LETTUCE. According to Yum Brands Inc.'s earnings release dated May 1, 2007, its U.S. operating profit declined 11 percent in 2006 due primarily to the performance of its Taco Bell restaurants. They were negatively affected by an E. coli outbreak that was ultimately traced to tainted lettuce, and by publicity around a rodent infestation at a Taco Bell in New York City. In its first-quarter earnings report, Yum said same-store sales at all of its U.S. restaurants, including Taco Bell, KFC, Pizza Hut, and Long John Silver's, fell 6 percent, with Taco Bell the chief culprit. Yum also said it is now requiring, among other things, that its suppliers test lettuce at the farm where it is grown. — R.M.
A Better Burger Industry
Seattle attorney William Marler earns his living suing food producers and restaurants suspected of selling contaminated food. In 1995, he won a $15.6 million settlement on behalf of Brianne Kiner, who suffered severe E. coli–related health problems after eating an undercooked hamburger from a Jack in the Box restaurant. Lately, though, he's not earning much money on the back of the burger trade, and for that he credits the meat-packing industry for embracing end-product testing of its products for pathogens, partly in response to customer demand.
"From 1993 to 2002, 95 percent of my revenues came from cases involving E. coli tied to hamburger," Marler says. "That has dried up to nearly zero since 2003. Once producers started testing and getting a lot of positives, they began looking at their procedures and processes to figure out how to eliminate the contamination. The fact that they were able to eliminate it to such a degree has put me out of the hamburger business, and I'm happy about that, candidly. I never thought I would say this, but I think the food industry across the board needs to take a really hard look at what the hamburger industry has done."
Dexter Manning, national food and beverage practice leader for accounting and consulting firm Grant Thornton, says much of the industry is already moving in that direction. "The government continually comes out with new recommendations and rules for food safety, but nothing as stringent as what companies themselves are doing," he says. "They're doing audits and bringing in consultants. Nobody wants an E. coli scare, and nobody wants people to get Salmonella." — R.M.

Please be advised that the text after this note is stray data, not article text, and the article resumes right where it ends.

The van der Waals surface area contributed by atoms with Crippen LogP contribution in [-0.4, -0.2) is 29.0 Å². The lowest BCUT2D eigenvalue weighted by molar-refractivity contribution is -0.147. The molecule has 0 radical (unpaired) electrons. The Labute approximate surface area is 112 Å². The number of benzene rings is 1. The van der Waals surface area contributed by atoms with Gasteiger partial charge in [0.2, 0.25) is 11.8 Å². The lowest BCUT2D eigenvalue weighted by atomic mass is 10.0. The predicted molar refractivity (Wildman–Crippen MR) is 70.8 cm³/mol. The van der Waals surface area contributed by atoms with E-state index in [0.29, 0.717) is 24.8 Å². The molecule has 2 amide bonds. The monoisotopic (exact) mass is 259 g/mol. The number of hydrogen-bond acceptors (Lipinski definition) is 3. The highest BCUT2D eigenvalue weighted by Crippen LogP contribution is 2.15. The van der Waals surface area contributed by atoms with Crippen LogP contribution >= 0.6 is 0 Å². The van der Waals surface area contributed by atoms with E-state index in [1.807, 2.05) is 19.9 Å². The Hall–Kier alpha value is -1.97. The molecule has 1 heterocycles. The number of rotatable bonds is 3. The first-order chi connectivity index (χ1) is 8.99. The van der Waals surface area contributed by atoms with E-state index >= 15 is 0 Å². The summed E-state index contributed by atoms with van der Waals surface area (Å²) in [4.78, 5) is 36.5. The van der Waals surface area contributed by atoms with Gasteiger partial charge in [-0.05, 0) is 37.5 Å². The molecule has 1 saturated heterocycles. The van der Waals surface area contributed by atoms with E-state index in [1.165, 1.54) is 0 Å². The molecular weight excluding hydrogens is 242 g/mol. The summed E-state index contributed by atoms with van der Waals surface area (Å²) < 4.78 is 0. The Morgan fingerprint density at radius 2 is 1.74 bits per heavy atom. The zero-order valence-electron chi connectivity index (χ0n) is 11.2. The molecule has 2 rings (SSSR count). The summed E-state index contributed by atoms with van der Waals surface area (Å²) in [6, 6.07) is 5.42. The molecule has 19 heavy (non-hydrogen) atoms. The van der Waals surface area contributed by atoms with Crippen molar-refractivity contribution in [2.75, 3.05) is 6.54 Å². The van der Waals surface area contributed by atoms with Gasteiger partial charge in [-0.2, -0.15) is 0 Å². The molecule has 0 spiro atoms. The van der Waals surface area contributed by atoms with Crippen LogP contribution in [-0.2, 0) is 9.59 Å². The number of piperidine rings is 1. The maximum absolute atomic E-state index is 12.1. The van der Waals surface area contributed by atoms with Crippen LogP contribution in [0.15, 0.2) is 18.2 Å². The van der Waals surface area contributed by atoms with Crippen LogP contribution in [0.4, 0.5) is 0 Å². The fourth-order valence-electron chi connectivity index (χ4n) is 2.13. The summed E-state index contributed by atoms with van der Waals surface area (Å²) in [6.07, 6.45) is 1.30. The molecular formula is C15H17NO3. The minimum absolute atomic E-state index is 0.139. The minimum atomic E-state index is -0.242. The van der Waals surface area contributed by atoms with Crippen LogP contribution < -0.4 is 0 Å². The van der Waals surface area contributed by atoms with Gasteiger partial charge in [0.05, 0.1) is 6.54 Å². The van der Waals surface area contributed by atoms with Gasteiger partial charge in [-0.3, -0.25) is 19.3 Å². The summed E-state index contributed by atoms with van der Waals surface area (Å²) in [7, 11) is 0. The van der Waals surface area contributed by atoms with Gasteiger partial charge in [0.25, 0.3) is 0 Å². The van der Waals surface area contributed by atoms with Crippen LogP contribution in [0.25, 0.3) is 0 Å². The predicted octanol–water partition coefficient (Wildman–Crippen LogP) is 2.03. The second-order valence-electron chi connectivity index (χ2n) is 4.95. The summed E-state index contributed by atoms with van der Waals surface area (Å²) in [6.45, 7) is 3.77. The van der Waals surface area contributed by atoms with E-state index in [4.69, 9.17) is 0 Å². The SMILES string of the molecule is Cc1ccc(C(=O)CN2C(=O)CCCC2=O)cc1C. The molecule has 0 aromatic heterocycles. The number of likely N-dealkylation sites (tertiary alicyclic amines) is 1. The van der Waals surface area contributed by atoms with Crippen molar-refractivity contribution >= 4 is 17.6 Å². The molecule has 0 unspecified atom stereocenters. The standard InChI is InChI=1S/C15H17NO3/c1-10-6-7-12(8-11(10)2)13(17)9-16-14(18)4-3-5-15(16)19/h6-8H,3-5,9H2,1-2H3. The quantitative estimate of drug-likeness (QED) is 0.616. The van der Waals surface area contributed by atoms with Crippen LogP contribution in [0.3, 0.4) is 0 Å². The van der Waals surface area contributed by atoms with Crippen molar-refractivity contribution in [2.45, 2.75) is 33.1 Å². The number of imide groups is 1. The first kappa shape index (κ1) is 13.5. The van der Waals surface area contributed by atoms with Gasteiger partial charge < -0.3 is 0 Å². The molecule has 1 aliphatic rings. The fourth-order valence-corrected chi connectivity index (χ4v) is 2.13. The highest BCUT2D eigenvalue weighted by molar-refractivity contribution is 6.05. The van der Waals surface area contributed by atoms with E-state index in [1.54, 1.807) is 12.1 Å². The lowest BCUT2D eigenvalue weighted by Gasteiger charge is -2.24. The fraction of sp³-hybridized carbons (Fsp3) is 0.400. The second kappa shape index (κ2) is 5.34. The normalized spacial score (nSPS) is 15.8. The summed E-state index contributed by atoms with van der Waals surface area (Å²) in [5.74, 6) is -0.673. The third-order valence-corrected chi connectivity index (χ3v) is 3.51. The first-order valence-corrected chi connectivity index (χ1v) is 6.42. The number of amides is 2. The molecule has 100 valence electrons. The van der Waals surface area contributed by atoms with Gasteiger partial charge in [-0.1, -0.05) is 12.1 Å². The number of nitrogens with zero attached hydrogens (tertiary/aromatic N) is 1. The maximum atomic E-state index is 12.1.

The Spice Trade
How McCormick Manages a Global Supply Chain
While most food company supply chains are still relatively short — the less distance perishable goods have to travel, the better — the supply chain for Sparks, Maryland-based McCormick & Co., the world's largest spice company, spans the globe several times over. McCormick buyers trek to Uganda and Madagascar for vanilla, to China and Nigeria for ginger, to Yugoslavia and Albania for sage, and to India, Turkey, Pakistan, and Syria for cumin seed.
To keep that vast supply chain an asset rather than a liability, McCormick goes to great lengths to ensure the quality and safety of its products, from source to sale. "It is of paramount importance to us," says Francis Contino, McCormick's CFO and executive vice president for strategic planning. "We've been doing it for over 100 years, and we like to think we do it better than anyone else in the world."
Although not dissatisfied with its existing safety processes — the company developed a comprehensive sourcing program with extensive quality-assurance components 25 years ago — McCormick nonetheless undertook a major enterprise risk management (ERM) review of its policies and practices last year. "We didn't have any great 'ah-ha' moments," he recalls, "but we did find great value in engaging the top 10 people in our leadership team and then extending that down to another 40 or 50 people. It spread the awareness of how important their jobs are to the greatest risk the company has, which is damage to the brand."
While most of the herbs and spices McCormick imports are dry, and consequently not subject to the same array of risks inherent in perishable poultry, meats, or vegetables, the company nonetheless maintains rigorous safety controls. It prescribes microbiological testing programs for its suppliers and requires that they provide a certificate of analysis with each of their shipments. It also does its own redundant testing on many incoming goods, and subjects some that are more susceptible to possible contamination to a steam sterilization process. Since the terror attacks of September 11, 2001, the company has also beefed up physical security at its facilities and incorporated more security issues into its vendor-certification program. Meanwhile, two of its employees spend the year auditing suppliers around the world.
Although the company keeps an eye on costs associated with its safety protocols, Contino says safety projects aren't always required to meet the same return-on-investment hurdles that other capital projects must satisfy. "When we undertook our ERM initiative last year, for example, we did not do our typical investment analysis for ROI. It was just a governance requirement, and it was clear to us that we had to do it," he says. "I wouldn't say we don't care what it costs, but in some ways that's true." — R.M.